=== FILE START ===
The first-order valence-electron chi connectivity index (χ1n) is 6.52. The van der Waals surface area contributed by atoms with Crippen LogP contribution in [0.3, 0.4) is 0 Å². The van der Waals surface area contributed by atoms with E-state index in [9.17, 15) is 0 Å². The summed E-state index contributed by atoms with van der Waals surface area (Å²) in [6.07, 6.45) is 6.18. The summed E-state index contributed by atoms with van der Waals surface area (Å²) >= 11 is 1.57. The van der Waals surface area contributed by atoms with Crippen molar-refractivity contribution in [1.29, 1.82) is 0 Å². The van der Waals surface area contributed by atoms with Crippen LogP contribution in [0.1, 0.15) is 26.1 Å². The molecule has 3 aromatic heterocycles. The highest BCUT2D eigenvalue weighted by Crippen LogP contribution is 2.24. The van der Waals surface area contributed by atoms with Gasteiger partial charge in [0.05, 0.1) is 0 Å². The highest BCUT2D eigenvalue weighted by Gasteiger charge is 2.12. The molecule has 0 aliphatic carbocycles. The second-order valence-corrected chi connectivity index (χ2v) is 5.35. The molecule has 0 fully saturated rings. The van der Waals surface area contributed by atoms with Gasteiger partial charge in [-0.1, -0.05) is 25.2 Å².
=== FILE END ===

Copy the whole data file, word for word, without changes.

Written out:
The first-order valence-electron chi connectivity index (χ1n) is 6.52. The van der Waals surface area contributed by atoms with Crippen LogP contribution in [0.3, 0.4) is 0 Å². The van der Waals surface area contributed by atoms with E-state index in [9.17, 15) is 0 Å². The summed E-state index contributed by atoms with van der Waals surface area (Å²) in [6.07, 6.45) is 6.18. The summed E-state index contributed by atoms with van der Waals surface area (Å²) >= 11 is 1.57. The van der Waals surface area contributed by atoms with Crippen molar-refractivity contribution in [1.29, 1.82) is 0 Å². The van der Waals surface area contributed by atoms with Crippen LogP contribution in [0.1, 0.15) is 26.1 Å². The molecule has 3 aromatic heterocycles. The highest BCUT2D eigenvalue weighted by Crippen LogP contribution is 2.24. The van der Waals surface area contributed by atoms with Gasteiger partial charge in [0.05, 0.1) is 0 Å². The highest BCUT2D eigenvalue weighted by Gasteiger charge is 2.12. The molecule has 0 aliphatic carbocycles. The second-order valence-corrected chi connectivity index (χ2v) is 5.35. The molecule has 0 fully saturated rings. The van der Waals surface area contributed by atoms with Gasteiger partial charge in [-0.1, -0.05) is 25.2 Å².